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Filmmaker hopes inner-city documentary produces hope

Filmmaker hopes inner-city documentary produces hope

The story may seem one of hopelessness, but that’s not the way Bhawin Suchak sees it.

The story may seem one of hopelessness, but that’s not the way Bhawin Suchak sees it.

“Throwaways,” a 62-minute film documenting the struggles of activist Ira McKinley and his fight for positive change in the inner city, will be released sometime early in 2014, and Suchak, who directed, produced, filmed and edited the project, is hopeful people will come away inspired and not discouraged after viewing the movie.

“We really tried to end the film on a note of hope,” said Suchak, a native of Tanzania who moved to the Buffalo area with his parents at the age of 11 and then earned a degree in journalism and English history from the University at Albany in 1998.

“A lot of films dealing with these things can leave people hopeless, but we wanted to inspire people to get involved in their community. That’s Ira’s story. He started engaging with the community, not disengaging. It’s his story and he’s not discouraged.”

McKinley, who is also a director/producer of “Throwaways,” and also shot some footage, is an Air Force veteran, filmmaker and ex-felon.

Living on the margins

The two men, both black, met during the summer of 2011 and decided to work on a project together focusing on people “living on the margins of society,” as McKinley put it. Early in the process, Suchak decided to direct his lens at McKinley and include him in the story.

“He was making some short films about interactions and confrontations with the police, and we’ve integrated some of that into our film,” said Suchak. “But at one point I essentially decided to turn the camera on Ira. He’s the one with the important story to tell.”

Initially, Suchak’s idea was met with resistance from McKinley.

“I knew I had a story to tell, but at first I was reluctant to be in front of the camera,” said McKinley. “But after I saw it start to come together I knew this project had the potential to make a powerful statement about where we are at as a country.”

A major component of the documentary is McKinley interacting with the police and the community.

“It’s about people not being noticed and a community that is getting frustrated,” said Suchak. “Ira was waiting for some change the traditional way, but then he realized we needed to get our act together to bring about that change. He confronts the police, the mayor and others about the issues these marginalized people are facing every day in the city.”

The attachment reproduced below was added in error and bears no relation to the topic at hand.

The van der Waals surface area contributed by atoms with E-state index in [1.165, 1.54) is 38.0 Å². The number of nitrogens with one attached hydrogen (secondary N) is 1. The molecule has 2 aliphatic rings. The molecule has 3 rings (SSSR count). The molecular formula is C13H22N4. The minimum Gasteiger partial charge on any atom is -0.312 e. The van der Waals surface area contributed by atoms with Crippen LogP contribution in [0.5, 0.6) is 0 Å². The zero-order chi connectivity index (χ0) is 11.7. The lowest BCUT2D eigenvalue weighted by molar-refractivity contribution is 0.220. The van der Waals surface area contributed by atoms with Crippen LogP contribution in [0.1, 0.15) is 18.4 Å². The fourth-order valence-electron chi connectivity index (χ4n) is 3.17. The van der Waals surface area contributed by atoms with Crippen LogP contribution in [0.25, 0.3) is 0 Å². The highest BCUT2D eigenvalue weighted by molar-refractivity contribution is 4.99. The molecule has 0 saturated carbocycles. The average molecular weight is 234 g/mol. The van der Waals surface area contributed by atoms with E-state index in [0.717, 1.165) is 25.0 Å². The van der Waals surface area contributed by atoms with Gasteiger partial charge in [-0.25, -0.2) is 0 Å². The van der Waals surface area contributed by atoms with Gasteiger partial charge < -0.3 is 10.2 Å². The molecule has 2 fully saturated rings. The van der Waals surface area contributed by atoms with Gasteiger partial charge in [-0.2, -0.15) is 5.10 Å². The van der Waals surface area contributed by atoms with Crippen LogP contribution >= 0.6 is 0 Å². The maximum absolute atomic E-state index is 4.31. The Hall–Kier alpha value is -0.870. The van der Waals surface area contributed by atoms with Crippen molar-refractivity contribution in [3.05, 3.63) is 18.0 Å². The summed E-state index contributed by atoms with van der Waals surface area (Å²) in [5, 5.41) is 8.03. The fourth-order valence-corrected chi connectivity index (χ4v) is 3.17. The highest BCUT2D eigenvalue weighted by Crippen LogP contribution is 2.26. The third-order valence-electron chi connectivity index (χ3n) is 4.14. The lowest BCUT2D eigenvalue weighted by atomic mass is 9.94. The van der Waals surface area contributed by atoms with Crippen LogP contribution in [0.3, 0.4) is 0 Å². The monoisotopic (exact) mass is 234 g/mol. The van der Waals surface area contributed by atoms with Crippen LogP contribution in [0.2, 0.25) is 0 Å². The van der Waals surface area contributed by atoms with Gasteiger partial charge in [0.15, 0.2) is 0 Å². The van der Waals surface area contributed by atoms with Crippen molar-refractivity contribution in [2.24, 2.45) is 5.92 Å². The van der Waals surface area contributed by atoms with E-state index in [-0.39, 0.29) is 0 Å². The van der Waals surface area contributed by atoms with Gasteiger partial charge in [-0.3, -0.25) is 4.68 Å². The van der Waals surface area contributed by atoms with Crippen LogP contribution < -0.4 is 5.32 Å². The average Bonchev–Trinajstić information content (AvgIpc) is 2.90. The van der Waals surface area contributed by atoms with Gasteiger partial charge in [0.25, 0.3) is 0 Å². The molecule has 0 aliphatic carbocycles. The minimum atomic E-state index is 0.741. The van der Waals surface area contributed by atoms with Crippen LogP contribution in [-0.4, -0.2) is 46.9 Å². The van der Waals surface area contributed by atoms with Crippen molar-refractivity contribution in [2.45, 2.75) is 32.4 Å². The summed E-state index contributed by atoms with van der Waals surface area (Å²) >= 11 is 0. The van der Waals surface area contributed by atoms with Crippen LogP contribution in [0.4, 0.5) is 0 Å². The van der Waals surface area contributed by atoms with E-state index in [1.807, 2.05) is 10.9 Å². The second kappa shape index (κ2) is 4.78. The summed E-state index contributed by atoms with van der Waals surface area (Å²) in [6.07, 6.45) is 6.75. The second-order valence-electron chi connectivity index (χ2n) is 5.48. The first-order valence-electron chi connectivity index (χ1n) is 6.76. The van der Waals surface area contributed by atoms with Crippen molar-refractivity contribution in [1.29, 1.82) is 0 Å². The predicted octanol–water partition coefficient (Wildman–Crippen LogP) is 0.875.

“Throwaways” was filmed in Albany, New York City and Ithaca. A rough cut has been screened in Albany and in Northampton, Mass., but after gaining some serious interest from prominent film editor Sam Pollard, Suchak and McKinley went back into the editing room and came away with an even better documentary.

Pollard, who has worked with Spike Lee’s “4 Little Girls,” and was also involved in the documentary, “Slavery By Another Name,” was so impressed that he decided to become executive producer of “Throwaways.”

Drawn to narrative

“When I first met these filmmakers and viewed the rough cut, I was drawn to this powerful personal narrative of people of color in Albany struggling with issues of race, police violence and mass incarceration,” Pollard said in a press release.

“After they came back and showed me the final edit I was even more convinced that this was a story I wanted to support and get on board as their executive producer.”

Among those interviewed in the film is Michelle Alexander, whose 2010 book, “The New Jim Crow,” was on the New York Times best-sellers list for more than a year.

“I know her book really spoke to Ira, and it’s great to have her and Sam involved in the film,” said Suchak. “We feel like the sky is the limit right now. We’ve applied to Sundance and other film festivals, and having Sam’s stamp of approval is really going to help us. He’s such an icon that he’s going to open some doors for us.”

Along with his filmmaking, Suchak works as a teacher at the Albany Free School. Previously a reporter for the Colonie Spotlight newspaper, he is also involved in after-school programs at Albany High, and works as the founder and director of Youth FX, a summer filmmaking program for teens based out of Grand Street Community Arts, a neighborhood based non-profit arts center in Albany.

Looking ahead

While Suchak is busy working on funding for “Throwaways,” he and McKinley are already planning new documentaries.

“Ira is working on a project about a small town in Florida, where his family is from, that produces football players who have gone on to the NFL,” said Suchak, “and I’m planning a documentary on Jun-san Yasuda, the monk who lives at the Grafton Peace Pagoda. They are independent projects, but I see us partnering on a number of things in the future.”

Also working with the duo on “Throwaways” were two New York City-based filmmakers, Adele Pham and Messlah Rhodes. Acting as a creative consultant was Victoria Kereszi from The Sanctuary for Independent Media in Troy.

“We’ve had some great people working with us,” said Suchak. “We’re excited about the film festivals, but we also want to do some screening at colleges and community centers. I’m trying to work with some local professors in sociology and urban studies. Their subject matter deals with what we’re trying to cover in the film.”

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